Fixed effects methods that control for unobserved confounders are now well known and widely used. Cross-lagged panel models have long been used to study the direction of causality. But trying to combine these two approaches poses serious problems.

To deal with these difficulties, econometricians have developed the Arellano-Bond methods for estimating dynamic panel data models. However, Arellano-Bond is known to be statistically inefficient and can also be severely biased in important situations.

Professor Allison and his colleagues have recently shown that dynamic panel models can easily be estimated by maximum likelihood with SEM software (ML-SEM) (Allison et al. 2017). That work demonstrates that the performance of ML-SEM is superior to the econometric methods. Plus, ML-SEM offers better capabilities for handling missing data, evaluating model fit, relaxing constraints, and allowing for non-normal data.

This seminar takes a deep dive into the ML-SEM method for estimating dynamic panel models, exploring the ins and outs of assumptions, model specification, software programming, model evaluation and interpretation of results. We’ll work through several real data sets in great detail, testing out alternative methods and working toward an optimal solution.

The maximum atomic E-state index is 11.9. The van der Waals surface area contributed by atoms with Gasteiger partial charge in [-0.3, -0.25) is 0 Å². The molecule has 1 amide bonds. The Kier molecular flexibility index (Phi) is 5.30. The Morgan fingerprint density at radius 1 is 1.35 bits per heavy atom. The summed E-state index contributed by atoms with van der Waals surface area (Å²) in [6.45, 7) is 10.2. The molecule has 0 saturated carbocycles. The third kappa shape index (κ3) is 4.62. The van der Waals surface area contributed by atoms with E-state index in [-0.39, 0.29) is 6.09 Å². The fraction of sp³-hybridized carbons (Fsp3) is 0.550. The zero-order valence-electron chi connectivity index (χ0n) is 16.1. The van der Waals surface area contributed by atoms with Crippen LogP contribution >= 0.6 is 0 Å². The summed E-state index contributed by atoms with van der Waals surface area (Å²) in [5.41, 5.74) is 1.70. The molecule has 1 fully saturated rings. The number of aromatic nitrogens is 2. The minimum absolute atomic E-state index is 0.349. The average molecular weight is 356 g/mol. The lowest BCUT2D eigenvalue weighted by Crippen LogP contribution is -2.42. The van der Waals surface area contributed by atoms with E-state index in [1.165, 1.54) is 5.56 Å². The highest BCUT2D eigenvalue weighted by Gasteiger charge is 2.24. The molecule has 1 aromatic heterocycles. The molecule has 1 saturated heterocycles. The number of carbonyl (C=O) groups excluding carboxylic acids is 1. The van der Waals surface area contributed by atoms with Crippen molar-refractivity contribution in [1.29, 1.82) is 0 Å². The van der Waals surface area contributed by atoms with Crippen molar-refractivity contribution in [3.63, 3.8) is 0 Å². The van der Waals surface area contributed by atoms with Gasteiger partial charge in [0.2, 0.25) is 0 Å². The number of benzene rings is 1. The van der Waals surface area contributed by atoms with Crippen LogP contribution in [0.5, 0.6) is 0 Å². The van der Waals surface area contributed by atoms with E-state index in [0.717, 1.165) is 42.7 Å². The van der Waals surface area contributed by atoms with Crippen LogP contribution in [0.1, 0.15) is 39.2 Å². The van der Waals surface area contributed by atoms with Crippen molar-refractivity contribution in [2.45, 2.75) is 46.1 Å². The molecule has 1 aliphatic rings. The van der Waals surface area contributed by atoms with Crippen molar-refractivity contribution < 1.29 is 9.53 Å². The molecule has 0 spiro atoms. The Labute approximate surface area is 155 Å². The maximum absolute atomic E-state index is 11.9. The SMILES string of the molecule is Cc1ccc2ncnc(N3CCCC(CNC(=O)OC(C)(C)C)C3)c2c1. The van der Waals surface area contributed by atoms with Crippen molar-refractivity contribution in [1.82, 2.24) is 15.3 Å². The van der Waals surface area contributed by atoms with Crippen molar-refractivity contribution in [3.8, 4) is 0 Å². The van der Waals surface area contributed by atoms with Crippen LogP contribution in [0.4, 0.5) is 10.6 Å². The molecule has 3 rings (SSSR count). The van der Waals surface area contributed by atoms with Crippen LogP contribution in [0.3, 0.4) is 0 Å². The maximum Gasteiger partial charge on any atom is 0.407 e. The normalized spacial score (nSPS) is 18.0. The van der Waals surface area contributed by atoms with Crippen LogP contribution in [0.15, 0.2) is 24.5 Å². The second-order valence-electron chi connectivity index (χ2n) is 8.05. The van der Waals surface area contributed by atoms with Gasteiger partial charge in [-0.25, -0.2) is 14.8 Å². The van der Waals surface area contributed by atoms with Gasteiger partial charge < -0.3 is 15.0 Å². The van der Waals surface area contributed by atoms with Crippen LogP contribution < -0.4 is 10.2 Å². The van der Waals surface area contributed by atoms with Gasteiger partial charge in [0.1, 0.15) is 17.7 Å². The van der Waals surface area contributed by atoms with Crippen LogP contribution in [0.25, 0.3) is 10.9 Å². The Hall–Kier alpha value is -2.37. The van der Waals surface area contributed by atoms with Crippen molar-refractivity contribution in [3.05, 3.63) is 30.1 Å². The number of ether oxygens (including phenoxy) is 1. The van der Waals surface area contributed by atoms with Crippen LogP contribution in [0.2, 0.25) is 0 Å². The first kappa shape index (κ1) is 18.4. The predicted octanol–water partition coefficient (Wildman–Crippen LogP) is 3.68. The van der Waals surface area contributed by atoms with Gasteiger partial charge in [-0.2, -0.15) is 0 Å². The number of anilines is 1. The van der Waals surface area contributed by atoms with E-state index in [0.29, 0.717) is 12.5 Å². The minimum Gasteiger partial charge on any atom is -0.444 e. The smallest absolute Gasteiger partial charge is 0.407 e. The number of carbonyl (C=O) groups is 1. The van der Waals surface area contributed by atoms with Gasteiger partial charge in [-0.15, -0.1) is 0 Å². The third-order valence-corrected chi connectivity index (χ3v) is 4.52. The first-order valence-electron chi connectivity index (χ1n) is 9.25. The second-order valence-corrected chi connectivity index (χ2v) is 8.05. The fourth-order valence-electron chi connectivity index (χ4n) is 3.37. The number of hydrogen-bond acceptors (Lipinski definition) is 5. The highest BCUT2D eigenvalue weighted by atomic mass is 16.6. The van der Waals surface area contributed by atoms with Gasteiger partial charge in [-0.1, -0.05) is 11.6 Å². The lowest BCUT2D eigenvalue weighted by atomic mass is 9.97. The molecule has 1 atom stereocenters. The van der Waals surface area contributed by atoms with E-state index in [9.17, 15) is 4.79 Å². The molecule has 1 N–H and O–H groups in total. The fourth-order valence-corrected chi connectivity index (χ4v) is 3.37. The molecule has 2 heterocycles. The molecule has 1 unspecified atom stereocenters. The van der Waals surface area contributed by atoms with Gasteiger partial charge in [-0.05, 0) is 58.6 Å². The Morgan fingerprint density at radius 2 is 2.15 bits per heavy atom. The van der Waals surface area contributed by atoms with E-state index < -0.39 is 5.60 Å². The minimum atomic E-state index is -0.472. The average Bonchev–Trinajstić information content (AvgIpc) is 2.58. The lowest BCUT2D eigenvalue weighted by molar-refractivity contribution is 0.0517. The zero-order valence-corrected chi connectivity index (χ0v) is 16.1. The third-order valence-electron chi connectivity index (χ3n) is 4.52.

This is an applied course with a minimal number of formulas and a maximal number of examples. Although the methodology is cutting edge, the emphasis is on how to actually do the analysis in order accomplish your objectives. 

It’s also a hands-on course with lots of opportunities to practice the methods, including four carefully-designed exercises using real data.

Four statistical packages will be used to demonstrate the methods: Mplus, SAS, Stata, and the lavaan package for R. Wherever possible, program code for all of these packages will be included for each example. The exercises can be done with any of the four packages.

At the end of this seminar, you should be able to confidently apply the ML-SEM method for dynamic panel data to your own research projects. You will also have a thorough understanding of the rationale, assumptions, and interpretation of these methods.

CAUTION: This is not a survey course but rather an intensive study of a specific methodology—one that has enormous potential for improving causal inference from panel data. This seminar does NOT cover several popular methods that use SEM to analyze panel data, including:

  • Latent growth curve models
  • Latent trajectory models
  • Common factor models